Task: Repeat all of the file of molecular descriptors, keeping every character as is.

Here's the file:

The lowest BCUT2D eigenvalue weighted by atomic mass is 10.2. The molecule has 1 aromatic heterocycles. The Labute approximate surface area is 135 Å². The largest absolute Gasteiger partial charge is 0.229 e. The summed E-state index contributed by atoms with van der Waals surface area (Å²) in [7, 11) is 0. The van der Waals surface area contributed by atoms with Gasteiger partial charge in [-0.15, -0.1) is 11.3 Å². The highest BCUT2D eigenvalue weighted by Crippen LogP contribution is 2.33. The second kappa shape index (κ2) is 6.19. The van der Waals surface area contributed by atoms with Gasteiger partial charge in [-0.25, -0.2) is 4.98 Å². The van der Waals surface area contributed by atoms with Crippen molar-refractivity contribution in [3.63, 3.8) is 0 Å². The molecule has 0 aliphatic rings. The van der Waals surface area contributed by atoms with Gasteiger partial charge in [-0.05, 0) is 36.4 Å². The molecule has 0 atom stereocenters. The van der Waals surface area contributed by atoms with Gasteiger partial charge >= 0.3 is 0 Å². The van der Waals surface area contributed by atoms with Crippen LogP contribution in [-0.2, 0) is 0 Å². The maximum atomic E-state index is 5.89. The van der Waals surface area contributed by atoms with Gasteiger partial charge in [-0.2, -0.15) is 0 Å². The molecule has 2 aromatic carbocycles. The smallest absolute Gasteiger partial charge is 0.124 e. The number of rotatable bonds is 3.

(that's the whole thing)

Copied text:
The lowest BCUT2D eigenvalue weighted by atomic mass is 10.2. The molecule has 1 aromatic heterocycles. The Labute approximate surface area is 135 Å². The largest absolute Gasteiger partial charge is 0.229 e. The summed E-state index contributed by atoms with van der Waals surface area (Å²) in [7, 11) is 0. The van der Waals surface area contributed by atoms with Gasteiger partial charge in [-0.15, -0.1) is 11.3 Å². The highest BCUT2D eigenvalue weighted by Crippen LogP contribution is 2.33. The second kappa shape index (κ2) is 6.19. The van der Waals surface area contributed by atoms with Gasteiger partial charge in [-0.25, -0.2) is 4.98 Å². The van der Waals surface area contributed by atoms with Crippen molar-refractivity contribution in [3.63, 3.8) is 0 Å². The molecule has 0 aliphatic rings. The van der Waals surface area contributed by atoms with Gasteiger partial charge in [-0.05, 0) is 36.4 Å². The molecule has 0 atom stereocenters. The van der Waals surface area contributed by atoms with Gasteiger partial charge >= 0.3 is 0 Å². The van der Waals surface area contributed by atoms with Crippen LogP contribution in [-0.2, 0) is 0 Å². The maximum atomic E-state index is 5.89. The van der Waals surface area contributed by atoms with Gasteiger partial charge in [-0.2, -0.15) is 0 Å². The molecule has 2 aromatic carbocycles. The smallest absolute Gasteiger partial charge is 0.124 e. The number of rotatable bonds is 3.